Saturday, August 7, 2010

Donald Duck: Quack Attack (PSX) Review

AKA Donald Duck: Goin' Quackers [NA]
2000 Disney Interactive/Ubisoft

I am a big fan of Disney's creations. Mickey Mouse, Pluto, Goofy, and so much more, including Donald Duck. I think he may have been one of my favorite cartoon characters when I was little. I love his crazy mannerisms and the way that he has temper tantrums. People say that video games based on licensed characters are not good, and for a long time I could not understand what they meant by that, considering that the majority of licensed titles I played were decent. Donald Duck: Quack Attack is a multiplatform title, meaning it's been released for multiple consoles. The only versions I played of this game were the original PlayStation and the Nintendo 64 versions, but the most fondness I have is for the original PlayStation version.

One day, while in Gyro Gearloose's house, a live news report from Daisy Duck was being watched on TV from her boyfriend Donald Duck, Gander Gladstone, Donald's longtime rival, and Gyro, the inventor. Daisy is inside the temple, and while reporting, she discovers the evil sorcerer Merlock; yes, as in the main antagonist as seen in DuckTales the Movie: Treasure of the Lost Lamp. While Daisy is telling her story, she gets kidnapped by the necromancer and blocks out the footage from the camera. Donald and Gander get upset over this, and want to save her, but their rivalry gets the best of them. Gyro tells them that he made a machine that may help in getting Daisy back, but Gander, who usually is a "lucky" character, foolishly gets in the machine in hoping to do so before Donald does, and all that causes is for him to be lost somewhere and not be seen again until the end of the game. So now, Daisy's fate rests on Donald Duck's shoulders. However, Donald Duck has to find a piece that is missing in Gyro's machine. He will go through four worlds: the woods, the streets of Duckburg, a haunted house, and the temple. At the end of each world will be bosses that await your arrival: including the Beagle Boys and Magica De Spell. Also along the way, Donald will have to reverse the spell Merlock has casted on his nephews' (Huey, Dewey, and Louie) toys. This game was released as an homage to Carl Banks (1901-2000), who died the same year this game was released. He created Duckburg and many of the characters that appear in this game, who've appeared in comic books and animated series. The dialogue is also amusing at times, and there are some funny scenes. Rest in peace, Carl.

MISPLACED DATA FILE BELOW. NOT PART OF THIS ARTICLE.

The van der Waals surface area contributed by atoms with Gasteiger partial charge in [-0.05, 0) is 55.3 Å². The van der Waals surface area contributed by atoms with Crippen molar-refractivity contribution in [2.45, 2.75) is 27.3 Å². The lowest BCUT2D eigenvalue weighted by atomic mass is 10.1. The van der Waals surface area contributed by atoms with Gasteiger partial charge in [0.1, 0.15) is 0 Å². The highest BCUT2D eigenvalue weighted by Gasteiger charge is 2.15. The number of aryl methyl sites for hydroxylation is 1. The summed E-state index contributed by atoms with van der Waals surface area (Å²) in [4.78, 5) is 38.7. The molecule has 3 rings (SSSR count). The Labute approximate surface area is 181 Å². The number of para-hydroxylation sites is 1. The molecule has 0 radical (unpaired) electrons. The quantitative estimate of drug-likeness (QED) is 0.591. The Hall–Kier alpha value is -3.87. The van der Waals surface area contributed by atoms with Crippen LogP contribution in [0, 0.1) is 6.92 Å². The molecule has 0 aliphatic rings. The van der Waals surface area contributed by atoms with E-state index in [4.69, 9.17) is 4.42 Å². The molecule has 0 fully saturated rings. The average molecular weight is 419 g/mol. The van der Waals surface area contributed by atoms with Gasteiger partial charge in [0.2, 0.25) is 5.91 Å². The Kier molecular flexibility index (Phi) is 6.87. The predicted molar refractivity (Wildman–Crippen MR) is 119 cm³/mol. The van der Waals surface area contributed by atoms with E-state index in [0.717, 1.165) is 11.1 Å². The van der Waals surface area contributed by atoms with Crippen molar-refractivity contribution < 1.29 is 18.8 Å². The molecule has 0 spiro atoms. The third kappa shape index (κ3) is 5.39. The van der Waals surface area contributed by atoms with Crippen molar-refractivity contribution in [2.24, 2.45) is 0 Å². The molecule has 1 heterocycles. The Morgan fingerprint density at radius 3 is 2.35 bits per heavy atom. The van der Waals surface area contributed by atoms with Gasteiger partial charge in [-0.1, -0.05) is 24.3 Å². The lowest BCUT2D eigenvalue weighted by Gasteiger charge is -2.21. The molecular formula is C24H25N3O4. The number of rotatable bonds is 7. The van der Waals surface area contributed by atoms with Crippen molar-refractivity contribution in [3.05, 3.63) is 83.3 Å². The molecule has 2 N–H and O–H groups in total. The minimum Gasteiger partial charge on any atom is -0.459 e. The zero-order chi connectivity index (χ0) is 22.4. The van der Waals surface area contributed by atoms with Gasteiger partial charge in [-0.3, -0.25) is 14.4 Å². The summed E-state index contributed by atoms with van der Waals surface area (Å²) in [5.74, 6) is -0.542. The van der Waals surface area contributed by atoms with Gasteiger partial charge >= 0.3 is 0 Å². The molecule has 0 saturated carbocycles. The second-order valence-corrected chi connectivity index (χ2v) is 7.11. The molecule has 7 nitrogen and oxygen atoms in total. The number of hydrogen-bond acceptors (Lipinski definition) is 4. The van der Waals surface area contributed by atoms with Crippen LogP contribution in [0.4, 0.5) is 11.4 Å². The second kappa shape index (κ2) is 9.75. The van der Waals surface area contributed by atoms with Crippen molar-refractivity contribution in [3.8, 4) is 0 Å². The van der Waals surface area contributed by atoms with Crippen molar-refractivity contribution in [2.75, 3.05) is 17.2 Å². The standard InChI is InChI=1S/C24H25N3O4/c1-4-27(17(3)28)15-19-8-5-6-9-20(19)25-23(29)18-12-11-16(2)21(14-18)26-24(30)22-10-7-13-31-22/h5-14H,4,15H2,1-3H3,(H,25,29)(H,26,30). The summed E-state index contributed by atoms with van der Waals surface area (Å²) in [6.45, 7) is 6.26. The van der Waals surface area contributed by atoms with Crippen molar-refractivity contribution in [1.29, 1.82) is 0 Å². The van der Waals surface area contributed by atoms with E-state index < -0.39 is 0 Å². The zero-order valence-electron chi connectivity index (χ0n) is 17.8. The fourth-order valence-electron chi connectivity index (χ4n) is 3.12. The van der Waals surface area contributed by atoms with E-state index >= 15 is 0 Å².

This game plays well. You take control of Donald Duck, the main protagonist of the game, and you can jump, double jump, and attack enemies in this 3D platformer. That's it, really. The jumps are easy to control, but sometimes you'll have to time your double jump at the right time to get up to a ledge or to get far. By pressing the attack button multiple times you can send out multiple fists while on the ground, and while in the air you can kick. You can collect as many stars if possible, and if you get a hundred you'll earn a life. In each of the four worlds, there are four stages (the first two being vertical, the last two being sidescroller), one unlockable stage, and one boss stage. The stages are decently designed, and there are times when you'll have to jump over moving platforms. If you're about to fall down near a platform, there is a chance that you can save yourself if you lightly step on the ledge and do a jump. You can take up to two hits before you die, and if you do die, you'll have to restart from the last checkpoint. There is always a refreshment in case you're in your anger phase (1 HP); and if you get the refreshment while in you're in full health, you'll temporarily be invincible ramming through enemies. Online, I've seen this game's gameplay being compared to that of Crash Bandicoot's, and having played both games, I can see why that is. If you see a floating book, that means that there's a toy nearby, and once you make contact with the book, you only have a set amount of seconds to get the toy before it becomes translucent; but, should you fail, you can always try again. In each stage there are three toys, and they are easily collectible. If you get all the toys from all four stages in a world, then one of the nephews will step out of the warp and grant you access to the unlockable stage. In these unlockable stages, you have to escape from the monster that's chasing you from behind. The bosses are pattern-based, and their attacks are easy to predict; and after you defeat the boss, you'll find a piece of Gyro's machine. But, in order to access the boss, you must retrieve the orb from all four stages of the world. The camera angle is always fixed and cannot be changed.